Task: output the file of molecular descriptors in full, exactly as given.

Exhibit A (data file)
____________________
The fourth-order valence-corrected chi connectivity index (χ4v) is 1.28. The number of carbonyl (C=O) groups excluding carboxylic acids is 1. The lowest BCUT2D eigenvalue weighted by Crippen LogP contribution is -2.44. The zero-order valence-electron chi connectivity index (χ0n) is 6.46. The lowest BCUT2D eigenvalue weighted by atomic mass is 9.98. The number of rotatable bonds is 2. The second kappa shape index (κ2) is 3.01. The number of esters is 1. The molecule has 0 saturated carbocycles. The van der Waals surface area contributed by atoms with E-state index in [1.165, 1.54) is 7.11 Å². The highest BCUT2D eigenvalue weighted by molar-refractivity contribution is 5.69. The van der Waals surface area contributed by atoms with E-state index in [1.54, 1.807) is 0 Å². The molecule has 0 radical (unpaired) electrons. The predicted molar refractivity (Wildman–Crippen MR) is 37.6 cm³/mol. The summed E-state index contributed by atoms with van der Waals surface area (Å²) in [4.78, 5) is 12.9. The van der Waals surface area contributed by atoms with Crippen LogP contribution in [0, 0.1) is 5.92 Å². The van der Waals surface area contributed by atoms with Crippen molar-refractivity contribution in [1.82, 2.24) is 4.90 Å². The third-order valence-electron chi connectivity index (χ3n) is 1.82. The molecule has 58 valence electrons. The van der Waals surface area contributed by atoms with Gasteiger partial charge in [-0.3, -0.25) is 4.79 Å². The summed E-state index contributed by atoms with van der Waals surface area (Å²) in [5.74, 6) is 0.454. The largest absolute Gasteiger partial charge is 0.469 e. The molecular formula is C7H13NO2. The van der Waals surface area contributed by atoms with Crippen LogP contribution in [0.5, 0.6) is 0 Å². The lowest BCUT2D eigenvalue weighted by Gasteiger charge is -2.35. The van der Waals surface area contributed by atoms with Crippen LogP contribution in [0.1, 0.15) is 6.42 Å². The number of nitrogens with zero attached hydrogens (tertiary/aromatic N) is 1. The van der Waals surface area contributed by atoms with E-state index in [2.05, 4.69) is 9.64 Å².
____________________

The fourth-order valence-corrected chi connectivity index (χ4v) is 1.28. The number of carbonyl (C=O) groups excluding carboxylic acids is 1. The lowest BCUT2D eigenvalue weighted by Crippen LogP contribution is -2.44. The zero-order valence-electron chi connectivity index (χ0n) is 6.46. The lowest BCUT2D eigenvalue weighted by atomic mass is 9.98. The number of rotatable bonds is 2. The second kappa shape index (κ2) is 3.01. The number of esters is 1. The molecule has 0 saturated carbocycles. The van der Waals surface area contributed by atoms with E-state index in [1.165, 1.54) is 7.11 Å². The highest BCUT2D eigenvalue weighted by molar-refractivity contribution is 5.69. The van der Waals surface area contributed by atoms with E-state index in [1.54, 1.807) is 0 Å². The molecule has 0 radical (unpaired) electrons. The predicted molar refractivity (Wildman–Crippen MR) is 37.6 cm³/mol. The summed E-state index contributed by atoms with van der Waals surface area (Å²) in [4.78, 5) is 12.9. The van der Waals surface area contributed by atoms with Crippen LogP contribution in [0, 0.1) is 5.92 Å². The van der Waals surface area contributed by atoms with Crippen molar-refractivity contribution in [1.82, 2.24) is 4.90 Å². The third-order valence-electron chi connectivity index (χ3n) is 1.82. The molecule has 58 valence electrons. The van der Waals surface area contributed by atoms with Gasteiger partial charge in [-0.3, -0.25) is 4.79 Å². The summed E-state index contributed by atoms with van der Waals surface area (Å²) in [5.74, 6) is 0.454. The largest absolute Gasteiger partial charge is 0.469 e. The molecular formula is C7H13NO2. The van der Waals surface area contributed by atoms with Crippen LogP contribution in [0.5, 0.6) is 0 Å². The lowest BCUT2D eigenvalue weighted by Gasteiger charge is -2.35. The van der Waals surface area contributed by atoms with Crippen LogP contribution in [0.1, 0.15) is 6.42 Å². The number of nitrogens with zero attached hydrogens (tertiary/aromatic N) is 1. The van der Waals surface area contributed by atoms with E-state index in [2.05, 4.69) is 9.64 Å².